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Actress Paz de la Huerta sues Harvey Weinstein, alleges rape

Harvey Weinstein accuser's lawyer "baffled"
Harvey Weinstein accuser's lawyer "baffled" by dropped sex assault charge 03:35

LOS ANGELES -- Actress Paz de la Huerta filed a lawsuit Tuesday accusing disgraced movie mogul Harvey Weinstein of raping her in 2010 and then embarking on a campaign of harassment that harmed her career. The lawsuit filed in Los Angeles Superior Court alleges Weinstein raped de la Huerta twice in New York in December 2010, taunting her with phone calls between the two assaults. 

New York police said a year ago that they were investigating de la Huerta's allegations. No charges have been filed in the case, but Weinstein is charged there with sexually assaulting two other women.

In a new allegation, the suit states that the following month Weinstein exposed himself to the actress in a Beverly Hills hotel when she went to confront him. She alleges Weinstein tried to get de la Huerta to have a sexual encounter with him and another woman.

Actress Paz de la Huerta CBS News

About a year after the incidents, de la Huerta was fired from the HBO show "Boardwalk Empire," and the lawsuit states she has reason to believe Weinstein was involved. It cites a photo that appeared in The New York Times of Weinstein talking to Martin Scorsese, a director and executive producer on the show, a few weeks before her firing.

Police officials and Mayor Bill de Blasio called de la Huerta's claims "highly credible" last year, reports The New York Times, but she was never added to the Manhattan criminal case. Her lawyer, Aaron G.  Filler, told The Times one reason was because the Manhattan District Attorney's office couldn't corroborate the date for the alleged incident in Los Angeles. Filler told the paper the lawsuit seeks to use archival photos to corroborate de la Huerta's claims and show that she and Weinstein were both at the locations where she said the assault occurred. Filler said he forwarded additional evidence to the district attorney's office Sunday.

The office declined to comment to the paper on Tuesday.

Weinstein's attorney Ben Brafman, in response to the suit, pointed out the lack of charges in New York. He said in an emailed statement that de la Huerta's "newly minted version of events including her new California claims are equally preposterous and unfortunately, the product of an unstable personality with a vivid imagination."

Representatives for Scorsese, who is not a defendant in the case, had no immediate comment.

De la Huerta, 34, alleges Weinstein damaged her career by at least $60 million.

Ashley Judd, who is among numerous women suing Weinstein, says in her own lawsuit that Weinstein hurt her career and prevented her from getting at least one role. Judd cites an interview last year with director Peter Jackson, who said that Weinstein warned him against hiring Judd and Mira Sorvino for his "Lord of the Rings" films. Both women have alleged that Weinstein sexually harassed them.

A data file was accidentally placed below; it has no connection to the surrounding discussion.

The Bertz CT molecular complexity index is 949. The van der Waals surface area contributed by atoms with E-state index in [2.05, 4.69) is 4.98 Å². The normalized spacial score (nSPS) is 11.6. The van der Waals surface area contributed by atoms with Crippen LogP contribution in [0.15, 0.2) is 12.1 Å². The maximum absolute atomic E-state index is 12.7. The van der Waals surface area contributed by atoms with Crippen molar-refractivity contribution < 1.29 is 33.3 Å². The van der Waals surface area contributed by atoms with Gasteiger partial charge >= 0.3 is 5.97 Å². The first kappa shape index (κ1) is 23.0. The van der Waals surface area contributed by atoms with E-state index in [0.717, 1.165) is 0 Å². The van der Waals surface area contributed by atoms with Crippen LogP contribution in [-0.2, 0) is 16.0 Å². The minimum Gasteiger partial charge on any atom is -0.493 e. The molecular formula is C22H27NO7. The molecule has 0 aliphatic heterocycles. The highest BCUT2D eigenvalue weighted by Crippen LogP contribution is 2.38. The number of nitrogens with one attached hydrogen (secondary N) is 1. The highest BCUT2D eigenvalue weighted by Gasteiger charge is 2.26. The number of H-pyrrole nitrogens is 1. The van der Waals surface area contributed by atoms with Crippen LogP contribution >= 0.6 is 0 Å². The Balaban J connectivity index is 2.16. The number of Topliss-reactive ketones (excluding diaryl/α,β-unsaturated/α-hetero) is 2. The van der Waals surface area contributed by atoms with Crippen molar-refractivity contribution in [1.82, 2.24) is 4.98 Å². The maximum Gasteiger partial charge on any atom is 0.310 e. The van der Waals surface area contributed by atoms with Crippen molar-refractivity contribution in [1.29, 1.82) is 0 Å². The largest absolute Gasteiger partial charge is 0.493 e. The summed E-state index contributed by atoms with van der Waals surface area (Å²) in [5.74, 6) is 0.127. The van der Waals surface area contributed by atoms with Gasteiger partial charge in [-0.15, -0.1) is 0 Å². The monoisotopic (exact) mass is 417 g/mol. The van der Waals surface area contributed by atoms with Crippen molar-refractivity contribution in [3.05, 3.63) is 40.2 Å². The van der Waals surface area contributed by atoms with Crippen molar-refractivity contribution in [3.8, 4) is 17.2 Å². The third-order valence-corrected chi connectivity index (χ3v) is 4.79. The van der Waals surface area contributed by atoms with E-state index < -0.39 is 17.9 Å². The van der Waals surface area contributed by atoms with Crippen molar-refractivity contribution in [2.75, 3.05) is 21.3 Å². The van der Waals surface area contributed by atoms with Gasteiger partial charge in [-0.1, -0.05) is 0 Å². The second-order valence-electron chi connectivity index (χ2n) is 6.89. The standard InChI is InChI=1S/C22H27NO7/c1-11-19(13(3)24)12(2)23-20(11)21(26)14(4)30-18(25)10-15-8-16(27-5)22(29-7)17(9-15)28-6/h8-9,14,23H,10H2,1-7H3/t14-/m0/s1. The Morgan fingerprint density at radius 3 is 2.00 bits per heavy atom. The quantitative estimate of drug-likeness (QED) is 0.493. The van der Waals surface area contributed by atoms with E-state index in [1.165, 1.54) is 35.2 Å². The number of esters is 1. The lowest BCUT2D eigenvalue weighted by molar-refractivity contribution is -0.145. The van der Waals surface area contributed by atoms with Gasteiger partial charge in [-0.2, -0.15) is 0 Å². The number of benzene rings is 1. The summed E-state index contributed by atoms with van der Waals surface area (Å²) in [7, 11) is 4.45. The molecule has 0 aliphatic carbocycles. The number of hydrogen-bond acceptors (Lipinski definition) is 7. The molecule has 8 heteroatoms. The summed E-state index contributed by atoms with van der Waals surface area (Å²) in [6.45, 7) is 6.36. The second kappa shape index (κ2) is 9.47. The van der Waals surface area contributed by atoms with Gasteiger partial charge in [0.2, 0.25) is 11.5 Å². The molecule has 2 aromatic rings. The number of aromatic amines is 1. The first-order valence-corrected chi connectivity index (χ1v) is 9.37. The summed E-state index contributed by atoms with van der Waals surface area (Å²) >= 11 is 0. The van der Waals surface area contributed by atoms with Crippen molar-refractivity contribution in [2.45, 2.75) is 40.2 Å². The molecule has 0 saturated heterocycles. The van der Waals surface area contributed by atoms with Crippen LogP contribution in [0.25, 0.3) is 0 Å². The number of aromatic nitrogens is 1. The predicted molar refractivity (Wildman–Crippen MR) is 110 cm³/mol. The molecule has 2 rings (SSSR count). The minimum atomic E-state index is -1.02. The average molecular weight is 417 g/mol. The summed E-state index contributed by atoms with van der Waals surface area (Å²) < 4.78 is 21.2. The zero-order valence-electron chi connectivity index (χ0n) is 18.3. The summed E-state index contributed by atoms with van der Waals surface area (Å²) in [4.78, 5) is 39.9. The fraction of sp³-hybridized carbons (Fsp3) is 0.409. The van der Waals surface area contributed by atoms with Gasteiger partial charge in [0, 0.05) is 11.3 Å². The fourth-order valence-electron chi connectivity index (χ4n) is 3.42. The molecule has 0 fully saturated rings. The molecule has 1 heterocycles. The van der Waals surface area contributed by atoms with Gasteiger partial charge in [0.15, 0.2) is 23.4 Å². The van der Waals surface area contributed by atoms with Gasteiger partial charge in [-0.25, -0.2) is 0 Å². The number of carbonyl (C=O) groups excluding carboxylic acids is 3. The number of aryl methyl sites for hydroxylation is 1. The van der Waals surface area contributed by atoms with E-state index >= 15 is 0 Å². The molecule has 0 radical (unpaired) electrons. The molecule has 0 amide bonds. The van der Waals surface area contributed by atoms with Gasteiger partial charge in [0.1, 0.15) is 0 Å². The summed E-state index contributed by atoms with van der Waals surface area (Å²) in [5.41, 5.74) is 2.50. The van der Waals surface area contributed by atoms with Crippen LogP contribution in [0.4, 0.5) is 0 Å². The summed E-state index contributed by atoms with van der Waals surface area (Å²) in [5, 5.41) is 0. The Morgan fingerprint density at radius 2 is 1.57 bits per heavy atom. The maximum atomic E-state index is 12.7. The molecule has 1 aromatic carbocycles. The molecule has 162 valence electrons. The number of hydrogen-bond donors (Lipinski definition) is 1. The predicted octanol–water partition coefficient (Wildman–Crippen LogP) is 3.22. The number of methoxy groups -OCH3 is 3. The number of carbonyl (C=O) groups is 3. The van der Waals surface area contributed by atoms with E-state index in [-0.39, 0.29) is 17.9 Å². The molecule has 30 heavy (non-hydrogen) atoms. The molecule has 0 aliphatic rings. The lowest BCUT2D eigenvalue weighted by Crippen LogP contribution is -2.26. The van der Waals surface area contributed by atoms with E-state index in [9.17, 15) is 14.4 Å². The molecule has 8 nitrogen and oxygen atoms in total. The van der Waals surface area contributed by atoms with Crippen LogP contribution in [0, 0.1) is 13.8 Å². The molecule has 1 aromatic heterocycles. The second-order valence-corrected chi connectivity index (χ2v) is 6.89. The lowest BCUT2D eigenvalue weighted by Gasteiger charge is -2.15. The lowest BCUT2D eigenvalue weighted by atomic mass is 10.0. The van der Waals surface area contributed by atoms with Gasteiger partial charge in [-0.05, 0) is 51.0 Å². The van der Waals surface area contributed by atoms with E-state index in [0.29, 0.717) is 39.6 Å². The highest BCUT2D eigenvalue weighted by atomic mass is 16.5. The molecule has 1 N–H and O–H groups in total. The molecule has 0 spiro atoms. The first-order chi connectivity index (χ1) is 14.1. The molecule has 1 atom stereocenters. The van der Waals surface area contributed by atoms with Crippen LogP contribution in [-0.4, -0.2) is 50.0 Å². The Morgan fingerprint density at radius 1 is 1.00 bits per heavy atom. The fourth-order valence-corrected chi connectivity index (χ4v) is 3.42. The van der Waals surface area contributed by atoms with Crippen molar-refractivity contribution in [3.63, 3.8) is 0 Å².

De la Huerta's lawsuit alleges Weinstein first pressured her for sex in her apartment after the two had been at a party celebrating the premiere of the film "Blue Valentine" in 2010, and threatened to harm her career if she didn't submit, then raped her when she refused.

The lawsuit states that Weinstein taunted her with phone calls for two weeks, and on Dec. 23 she agreed to see him at her apartment with the intention of demanding that he stop the calls. She drank large amounts of alcohol in her anxiety, making her vulnerable, and Weinstein raped her again, according to the suit.

Three weeks later in January 2011, the two were both in Los Angeles for series of awards-season events when de la Huerta again tried to confront Weinstein. Her lawsuit states the mogul opened the door of his room at the Four Seasons Hotel and exposed himself to her and invited her to have a sexual encounter with him and another woman who was in the room and undressed, the suit states.

Harvey Weinstein appears in a New York court Oct. 11, 2018 CBS New York

De la Huerta left feeling "embarrassed, scared, shocked and humiliated," according to the lawsuit.

She then drank excessively and was denied entry to a GQ party at the Chateau Marmont. Photographers captured video of the drunken actress, further damaging her reputation and career, the lawsuit states.

More than 75 women have accused Weinstein, who was one of the most powerful men in Hollywood, of wrongdoing. Weinstein has denied all allegations of nonconsensual sex, with his attorney challenging the credibility of his accusers.

Weinstein faces criminal charges in New York over allegations that he raped an unidentified woman in his hotel room in 2013 and performed a forcible sex act on a different woman in 2006. A judge last month agreed to dismiss charges related to a third accuser, Lucia Evans, after evidence emerged that a police detective had coached a witness to stay silent about evidence that cast doubt on her account.

Brafman said the detective had corruptly attempted to influence the case, affecting its integrity. But attorney Carrie Goldberg said Evans has no doubt that when Evans was an aspiring actress in 2004, Weinstein forced her to perform oral sex on him at his Manhattan office. Goldberg accused the district attorney's office of failing to investigate evidence and witnesses properly.

Assistant District Attorney Joan Illuzzi-Orbon insisted in court last month the rest of the case, involving two other accusers, was strong.

"In short, your honor, we are moving full steam ahead," she said.

Weinstein had previously pleaded not guilty to the six sex crimes he was initially charged with. He still faces five remaining counts, all of which his attorney is also seeking to have dismissed.

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